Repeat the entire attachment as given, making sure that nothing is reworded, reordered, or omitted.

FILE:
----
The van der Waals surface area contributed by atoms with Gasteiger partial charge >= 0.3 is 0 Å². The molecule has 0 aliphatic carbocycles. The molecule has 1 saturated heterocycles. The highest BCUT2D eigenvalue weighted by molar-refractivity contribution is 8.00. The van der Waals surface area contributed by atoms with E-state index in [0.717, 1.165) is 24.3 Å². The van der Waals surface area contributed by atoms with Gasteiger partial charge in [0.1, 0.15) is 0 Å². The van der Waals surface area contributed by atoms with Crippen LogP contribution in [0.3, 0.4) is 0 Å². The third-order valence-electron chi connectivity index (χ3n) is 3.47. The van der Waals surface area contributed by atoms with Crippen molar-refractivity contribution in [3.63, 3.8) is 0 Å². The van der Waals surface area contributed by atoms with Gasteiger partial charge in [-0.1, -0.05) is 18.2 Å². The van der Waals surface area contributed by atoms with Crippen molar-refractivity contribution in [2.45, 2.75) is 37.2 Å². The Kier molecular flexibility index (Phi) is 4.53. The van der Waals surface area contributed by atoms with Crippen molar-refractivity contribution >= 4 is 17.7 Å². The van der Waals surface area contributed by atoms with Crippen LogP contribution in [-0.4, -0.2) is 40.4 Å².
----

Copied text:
The van der Waals surface area contributed by atoms with Gasteiger partial charge >= 0.3 is 0 Å². The molecule has 0 aliphatic carbocycles. The molecule has 1 saturated heterocycles. The highest BCUT2D eigenvalue weighted by molar-refractivity contribution is 8.00. The van der Waals surface area contributed by atoms with E-state index in [0.717, 1.165) is 24.3 Å². The van der Waals surface area contributed by atoms with Gasteiger partial charge in [0.1, 0.15) is 0 Å². The van der Waals surface area contributed by atoms with Crippen LogP contribution in [0.3, 0.4) is 0 Å². The third-order valence-electron chi connectivity index (χ3n) is 3.47. The van der Waals surface area contributed by atoms with Crippen molar-refractivity contribution in [3.63, 3.8) is 0 Å². The van der Waals surface area contributed by atoms with Gasteiger partial charge in [-0.1, -0.05) is 18.2 Å². The van der Waals surface area contributed by atoms with Crippen molar-refractivity contribution in [2.45, 2.75) is 37.2 Å². The Kier molecular flexibility index (Phi) is 4.53. The van der Waals surface area contributed by atoms with Crippen molar-refractivity contribution >= 4 is 17.7 Å². The van der Waals surface area contributed by atoms with Crippen LogP contribution in [-0.4, -0.2) is 40.4 Å².